When evaluating a claimant’s claim for disability benefits, the Social Security Administration makes a medical assessment to determine whether an individual’s impairment(s) meets or equals a listing in the Listing of Impairments, or if the individual’s impairment(s) are at such a limiting level that they preclude his or her ability to perform any past relevant work or any other work in the national economy.
In order for an individual’s impairment(s) to meet a listing, his or her impairment(s) must meet ALL the criteria of one of the listed impairments in the Listings of Impairments. If an individual’s impairment(s) meets the requirements of a listed impairment, the Social Security Administration, after reviewing an individual’s medical records, will find that individual is disabled. Unfortunately, the Social Security Administration does not have a Listing of Impairment related to obesity.
However, under Social Security Rule 19-2p, the Social Security Administration is required to evaluate the effects of obesity on a claimant. Specifically, obesity, when established by objective medical evidence (signs, laboratory findings, or both) from an acceptable medical
source (in this case, licensed physicians, podiatrists, or physicians assistants within their scope of practice – i.e., individuals who would ordinarily treat obesity), may be considered to be a medically determinable impairment.
Individuals with obesity are at greater risk for complications resulting from other impairments and thus, while obesity may not be a listed impairment, the effects of obesity combined with other impairments can be greater than the effects of each of an individual’s impairments on its own. Furthermore, obesity, or the effects of obesity in combination with other impairments, may medically equal a listing or, alternatively, decrease an individual’s residual functional capacity assessment to a level that would preclude the individual’s ability to engage in substantial gainful activity on a full-time competitive basis.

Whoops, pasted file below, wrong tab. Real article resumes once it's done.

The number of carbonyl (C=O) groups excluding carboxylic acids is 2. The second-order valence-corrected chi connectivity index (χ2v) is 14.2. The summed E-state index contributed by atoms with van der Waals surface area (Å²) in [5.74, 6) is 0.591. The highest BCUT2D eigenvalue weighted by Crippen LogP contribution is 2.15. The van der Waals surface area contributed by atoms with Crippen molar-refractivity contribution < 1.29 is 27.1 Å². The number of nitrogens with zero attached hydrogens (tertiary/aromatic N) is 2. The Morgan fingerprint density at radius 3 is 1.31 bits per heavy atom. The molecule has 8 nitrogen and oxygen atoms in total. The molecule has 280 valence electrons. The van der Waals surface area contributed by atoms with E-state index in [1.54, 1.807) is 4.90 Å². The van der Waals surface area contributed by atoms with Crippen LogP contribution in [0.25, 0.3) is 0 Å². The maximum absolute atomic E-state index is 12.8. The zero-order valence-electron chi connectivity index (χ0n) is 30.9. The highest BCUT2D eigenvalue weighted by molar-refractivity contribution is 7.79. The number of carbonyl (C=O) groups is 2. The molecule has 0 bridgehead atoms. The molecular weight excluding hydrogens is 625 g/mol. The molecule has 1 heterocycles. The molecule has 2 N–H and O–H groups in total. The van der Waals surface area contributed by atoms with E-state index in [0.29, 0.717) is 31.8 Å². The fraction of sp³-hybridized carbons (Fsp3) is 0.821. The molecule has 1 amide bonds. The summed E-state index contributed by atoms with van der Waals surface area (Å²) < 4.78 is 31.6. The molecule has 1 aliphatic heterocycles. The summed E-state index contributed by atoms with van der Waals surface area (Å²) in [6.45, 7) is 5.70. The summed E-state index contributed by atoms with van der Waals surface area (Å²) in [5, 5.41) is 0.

What is Obesity? Obesity, per the Social Security Administration, is a complex disorder characterized by an excessive amount of body fat. Obesity is generally the result of many factors including environmental, family history and genetics, metabolism, and behavior.
Clinically, obesity, for adults, occurs when one’s body mass index (“BMI”) is 30 or higher. Interestingly, no specific weight or BMI establishes obesity as a severe impairment within the Social Security Administration’s disability programs.
What Impairments are Associated with Obesity? Obesity is most often associated with musculoskeletal, respiratory, cardiovascular, or endocrine disorders. Furthermore, obesity often increases an individual’s risk of developing impairments related to:
- Diabetes Mellitus Type II,
- Heart problems (i.e., high blood pressure or heart attacks or strokes),
- Respiratory ailments (i.e., sleep apnea or asthma),
- Mental health impairments (i.e., depression or anxiety), and
- Cancers of the esophagus, pancreas, colon, rectum, kidney, endometrium, ovaries, gallbladder, breast, or
How is Obesity established as a Medically Determinable Impairment? The Social Security Administration must consider all evidence from all sources in evaluating an individual’s claim for SSDI benefits and/or SSI payments. The Social Security Administration must consider all symptoms, such as fatigue or pain, that could limit an individual’s functioning. Furthermore, as noted previously, no specific weight or BMI can establish obesity as a ‘severe’ impairment but instead, the Social Security Administration will assess, individually, the effects of obesity on an individual’s functioning when deciding whether his or her impairment is severe.